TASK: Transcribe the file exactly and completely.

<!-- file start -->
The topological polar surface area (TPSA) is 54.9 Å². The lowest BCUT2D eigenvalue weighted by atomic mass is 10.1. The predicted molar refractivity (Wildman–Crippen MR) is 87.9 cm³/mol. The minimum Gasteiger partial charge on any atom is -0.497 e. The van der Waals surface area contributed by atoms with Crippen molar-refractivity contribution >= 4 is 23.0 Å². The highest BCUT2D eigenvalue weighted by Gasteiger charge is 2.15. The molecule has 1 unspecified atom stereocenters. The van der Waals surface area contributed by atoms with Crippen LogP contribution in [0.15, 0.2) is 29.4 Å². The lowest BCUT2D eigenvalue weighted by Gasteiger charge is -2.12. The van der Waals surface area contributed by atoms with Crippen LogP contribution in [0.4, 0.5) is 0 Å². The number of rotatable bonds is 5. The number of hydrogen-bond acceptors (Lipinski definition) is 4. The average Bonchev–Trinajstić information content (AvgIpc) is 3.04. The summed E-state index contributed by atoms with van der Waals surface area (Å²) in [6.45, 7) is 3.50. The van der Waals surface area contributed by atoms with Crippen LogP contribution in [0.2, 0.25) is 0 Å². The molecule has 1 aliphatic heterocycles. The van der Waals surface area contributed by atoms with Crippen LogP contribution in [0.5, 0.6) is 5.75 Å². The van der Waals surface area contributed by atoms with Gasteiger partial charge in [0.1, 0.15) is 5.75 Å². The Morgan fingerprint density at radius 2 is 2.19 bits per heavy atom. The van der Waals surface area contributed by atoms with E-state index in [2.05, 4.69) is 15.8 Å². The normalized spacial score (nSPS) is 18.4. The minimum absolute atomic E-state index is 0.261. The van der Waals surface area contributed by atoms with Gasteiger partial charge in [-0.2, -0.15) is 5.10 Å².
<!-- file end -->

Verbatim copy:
The topological polar surface area (TPSA) is 54.9 Å². The lowest BCUT2D eigenvalue weighted by atomic mass is 10.1. The predicted molar refractivity (Wildman–Crippen MR) is 87.9 cm³/mol. The minimum Gasteiger partial charge on any atom is -0.497 e. The van der Waals surface area contributed by atoms with Crippen molar-refractivity contribution >= 4 is 23.0 Å². The highest BCUT2D eigenvalue weighted by Gasteiger charge is 2.15. The molecule has 1 unspecified atom stereocenters. The van der Waals surface area contributed by atoms with Crippen LogP contribution in [0.15, 0.2) is 29.4 Å². The lowest BCUT2D eigenvalue weighted by Gasteiger charge is -2.12. The van der Waals surface area contributed by atoms with Crippen LogP contribution in [0.4, 0.5) is 0 Å². The number of rotatable bonds is 5. The number of hydrogen-bond acceptors (Lipinski definition) is 4. The average Bonchev–Trinajstić information content (AvgIpc) is 3.04. The summed E-state index contributed by atoms with van der Waals surface area (Å²) in [6.45, 7) is 3.50. The van der Waals surface area contributed by atoms with Crippen LogP contribution in [0.2, 0.25) is 0 Å². The molecule has 1 aliphatic heterocycles. The van der Waals surface area contributed by atoms with Crippen LogP contribution in [0.5, 0.6) is 5.75 Å². The van der Waals surface area contributed by atoms with Gasteiger partial charge in [0.1, 0.15) is 5.75 Å². The Morgan fingerprint density at radius 2 is 2.19 bits per heavy atom. The van der Waals surface area contributed by atoms with E-state index in [2.05, 4.69) is 15.8 Å². The normalized spacial score (nSPS) is 18.4. The minimum absolute atomic E-state index is 0.261. The van der Waals surface area contributed by atoms with Gasteiger partial charge in [-0.2, -0.15) is 5.10 Å².